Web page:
Scott Walker: "A reporter asked me, 'don't the protesters have a right to be heard?' I said absolutely. They absolutely have a right to be heard. This is America. Anyone can say or do whatever they want about the government. They can challenge the government no matter who's in power."Wow, now that's America...but wait, you're government doesn't have to listen to their "noise,"
Walker: "But then I said to that reporter. I wasn't going to let the noise of the protesters drown out voices of the majority of people who elected us to do the things that we were going to do."Noise? Daily demonstrations where 20,000 to 60,000 average Americans protested...topping out at 100,000, not to mention 1 million recall signatures, and that's what Walker calls "noise?"
Walker doesn't really believe what he said at CPAC either. Like the title of his book, "Unintimidated" suggests point blank, he thinks protesters are trying to intimidate him, personally. What an ego.
So protesting, challenging the government, is one big waste of time. And oddly, all protesters are paid by George Soros, big monied special interests, and ordered around by union thugs. Not one or 10 Republicans in the crowd?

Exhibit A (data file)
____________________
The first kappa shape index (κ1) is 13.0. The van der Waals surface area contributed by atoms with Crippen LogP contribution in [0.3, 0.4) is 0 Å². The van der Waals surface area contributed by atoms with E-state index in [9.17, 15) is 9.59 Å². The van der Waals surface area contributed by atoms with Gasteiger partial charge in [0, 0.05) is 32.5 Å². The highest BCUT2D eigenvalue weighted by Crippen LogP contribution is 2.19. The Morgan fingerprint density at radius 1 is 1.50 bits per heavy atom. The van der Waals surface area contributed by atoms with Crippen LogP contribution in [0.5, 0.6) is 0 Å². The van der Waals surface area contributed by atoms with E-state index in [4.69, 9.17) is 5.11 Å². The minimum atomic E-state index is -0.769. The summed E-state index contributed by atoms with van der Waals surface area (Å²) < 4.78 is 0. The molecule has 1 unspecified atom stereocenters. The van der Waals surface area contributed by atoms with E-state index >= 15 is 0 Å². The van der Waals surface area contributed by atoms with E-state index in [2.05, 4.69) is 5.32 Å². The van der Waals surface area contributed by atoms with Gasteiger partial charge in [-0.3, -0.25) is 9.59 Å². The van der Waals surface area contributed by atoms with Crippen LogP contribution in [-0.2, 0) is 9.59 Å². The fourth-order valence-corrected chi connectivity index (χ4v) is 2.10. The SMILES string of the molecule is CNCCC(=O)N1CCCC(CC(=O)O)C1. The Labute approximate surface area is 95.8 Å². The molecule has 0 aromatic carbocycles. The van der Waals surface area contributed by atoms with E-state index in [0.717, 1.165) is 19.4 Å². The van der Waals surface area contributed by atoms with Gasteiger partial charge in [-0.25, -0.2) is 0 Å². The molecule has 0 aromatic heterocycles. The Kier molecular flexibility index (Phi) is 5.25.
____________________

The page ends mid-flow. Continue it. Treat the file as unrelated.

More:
Esquire's Charlie Pierce described Scott Walker's bravery and authoritarianism this way:
Alone among the crowd of candidates, Walker most clearly is running on his record of being a complete prick to the right people – which include teachers and nurses and the people who clean up after Alzheimer's patients in group homes. He truly is a remarkable liar, already a far more remarkable liar than even Mitt Romney was, and I didn't think that was possible. For example, the evidence is that while he managed to ram his programs through his pet legislature, he hid behind his capitol police. He took a tunnel to get to the office. He and his pet legislature changed the rules of what was allowed in the Wisconsin capitol building, which always had been open space. He was unintimidated by singing grandmothers because his administration had them arrested and hauled away.
And, it scarcely needs to be mentioned, when 100,000 of his constituents showed up on his lawn, Scott Walker did not deign to meet with them.
(And, you have to admit, it takes some big clanging brass ones to talk about "taking on the big special interests" a couple of weeks after giving $250 million of that sweet taxpayer cash to the owners of the Milwaukee Bucks, to say nothing of riding to victory three times on tidal waves of dark money.)